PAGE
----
Cuomo has a clear coalition that can lead him to victory today. He’s got labor union endorsements, a key component needed in order to mount any sort of ground game, especially in New York City. He’s got suburban Democrats, who have traditionally liberal views up until they get a look at their property tax bill. And he’s got western New York, namely Erie County, an area rich with Democratic votes. He’s running with his preferred candidate for attorney general, Letitia James, the New York City public advocate, who has a base in Brooklyn, another vote-rich area for Democrats. It’s a tightly knit coalition that gives Nixon little breathing room. She’s got a more nebulous path in new voters, commuters who blame Cuomo for the lousy state of the subways in New York City and upstaters outside of Erie County who do not like him.

Four years ago, Zephyr Teachout was able to harness votes from state workers miffed by Cuomo’s hardball contract negotiations and pension reforms and those who wanted to ban hydrofracking. That was good for about 34 percent of the vote, including victories in the Capital Region and Tompkins County, home of liberal Ithaca. It’s a different landscape four years later: Cuomo banned fracking soon after the general election and the state’s two largest public workers unions have endorsed him.

4. A wide open AG’s race.

In 2010, Eric Schneiderman was able to overcome an open field that was the attorney general primary by dint of his labor support and his status as an elected official in New York City. Schneiderman is gone now, having resigned in May after multiple women accused him of physical abuse.

But James hopes to replicate that strategy from 2010: She’s a citywide elected official and has most of the major labor unions on her side. She’s also got the backing of Cuomo, who in any other year would have remained publicly neutral in such a contest.

This isn’t any other year. James faces Cuomo’s rival from the 2014 gubernatorial primary, Zephyr Teachout, as well as Rep. Sean Patrick Maloney and Leecia Eve, a former economic development official and executive at Verizon.

All of the candidates are in virtual agreement they would target the policies of President Donald Trump’s administration while in office, making their policy differences virtually indistinguishable. That’s led to charges and counter charges between the campaigns of accepting money from boogeymen of the liberal base: Accepting money from the world of real estate and business.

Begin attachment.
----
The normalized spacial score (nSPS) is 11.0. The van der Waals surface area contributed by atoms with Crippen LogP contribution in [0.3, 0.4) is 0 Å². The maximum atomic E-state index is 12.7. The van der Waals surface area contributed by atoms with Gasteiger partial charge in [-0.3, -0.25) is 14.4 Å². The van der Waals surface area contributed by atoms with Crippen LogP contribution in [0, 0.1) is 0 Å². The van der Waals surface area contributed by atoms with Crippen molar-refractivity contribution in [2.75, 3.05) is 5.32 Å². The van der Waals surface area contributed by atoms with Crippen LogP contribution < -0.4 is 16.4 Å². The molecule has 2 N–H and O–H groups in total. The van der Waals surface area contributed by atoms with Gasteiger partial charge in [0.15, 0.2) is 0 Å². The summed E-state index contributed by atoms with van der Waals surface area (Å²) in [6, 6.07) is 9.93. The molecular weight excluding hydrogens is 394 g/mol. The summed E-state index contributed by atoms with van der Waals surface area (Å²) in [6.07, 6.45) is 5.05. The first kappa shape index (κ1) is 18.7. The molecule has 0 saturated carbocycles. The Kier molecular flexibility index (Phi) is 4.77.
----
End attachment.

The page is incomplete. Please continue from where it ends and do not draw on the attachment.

It remains to be seen if voters will care about Maloney’s decision to run for attorney general and press forward simultaneously for his congressional seat, which has in the past been a swing district or if Teachout, running on the defacto Nixon ticket, will have more success.

5. Will Senate incumbents survive?

In April, the Independent Democratic Conference disbanded, rejoining the mainline Democratic fold. A somewhat awkward press conference was preceded by months of wrangling by Gov. Andrew Cuomo’s team in order to forge some sort of peace within the party’s factions of the chamber, which Republicans narrowly control. But the merger has not stopped challengers to the former IDC lawmakers, nor did the peace treaty prevent elected officeholders like U.S. Sen. Kirsten Gillibrand and Comptroller Scott Stringer from endorsing them over the incumbents. The primaries have split labor unions, as well, providing another dose of uncertainty.

Outside of the ex-IDC, there are incumbents like Sen. Martin Dilan, who is locked in a primary against Julia Salazar. Questions have been raised about Salazar’s official biography and false claims she has made there. At the same time, Salazar revealed she was a victim of sexual misconduct by a spokesman for the Israeli prime minister, an announcement made just before a conservative website had planned to post a story outing her.

Democrats hope to win enough seats to hold a majority in the Senate next year. But that majority could be a mix of self-idenfitied democratic socialists who want a single-payer health care system and moderate suburbanites who blanch at any mention of tax increases. Today could provide a window into what the Senate looks like next year.

6. Will Democrats turnout?

Turnout is woefully low in these primaries. That’s compounded by New York’s voting laws as well as the bizarre situation of the last several cycles in which two primaries — one for congressional races in June and today’s state races — are held on separate dates because of a court ruling.

Th calendar is also unusual given this is a Thursday, a move necessitated by this Tuesday falling on the anniversary of the Sept. 11 attacks and the second day of Rosh Hashanah.

Turnout in 2014 stood at around 9 percent. The relative success of Teachout that year has perhaps spurred Cuomo to turn out his own voters this year, making ticking this upward a bit.

And then there’s the intangible of the mood of the electorate dissatisfied with incumbents, the subways, upstate joblessness and population loss and Trump.